No less than famed German thinkers Peter Joseph Lenné and Alexander von Humboldt helped to establish the Zoologischer Garten, the first German zoo when it was opened in 1844. Under the direction of first full-time director Dr. Heinrich Bodinus two decades later, the zoo experienced considerable growth: Asian and Middle Eastern-inspired structures such as the Elephant House, Ostrich House, Elephant Gate and the the Japanese Wader House were all erected under Bodinus’ eye and remain defining elements of the location.
Today, the inner-city zoo bang center of the city’s enormous Tiergarten park features animal houses, aquariums and approximately 15,000 animals representing over 1,500 different species—the largest species collection in the world.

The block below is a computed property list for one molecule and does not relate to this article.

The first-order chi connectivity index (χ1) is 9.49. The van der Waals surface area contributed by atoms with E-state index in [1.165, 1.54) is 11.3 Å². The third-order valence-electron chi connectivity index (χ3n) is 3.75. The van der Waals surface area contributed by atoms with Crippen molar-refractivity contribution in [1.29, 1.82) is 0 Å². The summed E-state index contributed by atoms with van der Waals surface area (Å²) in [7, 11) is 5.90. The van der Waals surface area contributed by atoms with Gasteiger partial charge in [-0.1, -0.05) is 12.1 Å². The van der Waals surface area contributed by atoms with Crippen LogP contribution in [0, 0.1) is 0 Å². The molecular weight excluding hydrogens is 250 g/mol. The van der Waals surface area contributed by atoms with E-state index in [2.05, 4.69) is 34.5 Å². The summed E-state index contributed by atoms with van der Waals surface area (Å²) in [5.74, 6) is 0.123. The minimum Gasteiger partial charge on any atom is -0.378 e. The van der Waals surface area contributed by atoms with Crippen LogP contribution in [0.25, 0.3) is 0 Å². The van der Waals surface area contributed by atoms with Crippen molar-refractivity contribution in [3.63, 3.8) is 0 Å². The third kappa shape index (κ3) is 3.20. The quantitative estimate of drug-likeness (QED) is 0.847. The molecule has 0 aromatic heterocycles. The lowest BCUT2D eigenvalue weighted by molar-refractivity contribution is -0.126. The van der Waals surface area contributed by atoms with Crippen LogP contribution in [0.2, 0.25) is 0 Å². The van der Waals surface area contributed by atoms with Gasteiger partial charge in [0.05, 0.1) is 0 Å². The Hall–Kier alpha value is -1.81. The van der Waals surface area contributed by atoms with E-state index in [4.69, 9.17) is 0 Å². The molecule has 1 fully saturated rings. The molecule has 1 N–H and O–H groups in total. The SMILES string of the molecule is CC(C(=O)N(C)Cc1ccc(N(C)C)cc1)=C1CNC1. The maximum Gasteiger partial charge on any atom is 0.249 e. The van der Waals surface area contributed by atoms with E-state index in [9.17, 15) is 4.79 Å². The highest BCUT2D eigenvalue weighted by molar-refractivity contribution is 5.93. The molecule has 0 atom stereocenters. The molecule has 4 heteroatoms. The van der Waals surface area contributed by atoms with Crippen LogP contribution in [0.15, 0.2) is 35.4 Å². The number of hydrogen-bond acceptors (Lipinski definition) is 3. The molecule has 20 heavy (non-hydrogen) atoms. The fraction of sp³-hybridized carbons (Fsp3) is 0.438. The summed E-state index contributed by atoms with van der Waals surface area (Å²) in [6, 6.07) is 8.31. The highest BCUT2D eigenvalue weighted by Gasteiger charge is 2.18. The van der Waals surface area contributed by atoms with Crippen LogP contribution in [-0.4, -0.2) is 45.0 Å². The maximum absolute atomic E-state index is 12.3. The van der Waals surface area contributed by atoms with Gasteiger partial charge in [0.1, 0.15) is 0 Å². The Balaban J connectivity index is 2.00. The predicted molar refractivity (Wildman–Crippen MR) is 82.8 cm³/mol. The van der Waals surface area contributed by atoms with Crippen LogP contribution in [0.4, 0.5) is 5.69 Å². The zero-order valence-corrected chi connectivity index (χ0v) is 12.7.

Recently, the Zoologischer Garten shot into the spotlight with the birth of Knut in 2006. The world-famous polar bear had been disowned by his mama polar bear, raised by an attendant and, at three-and-a-half months old, even scored his own cover on the March 2007 issue of Vanity Fair Germany, photographed by Annie Leibovitz. Today, Knut is among many of the zoo’s attractions, though quite possibly its biggest and cutest money machine.
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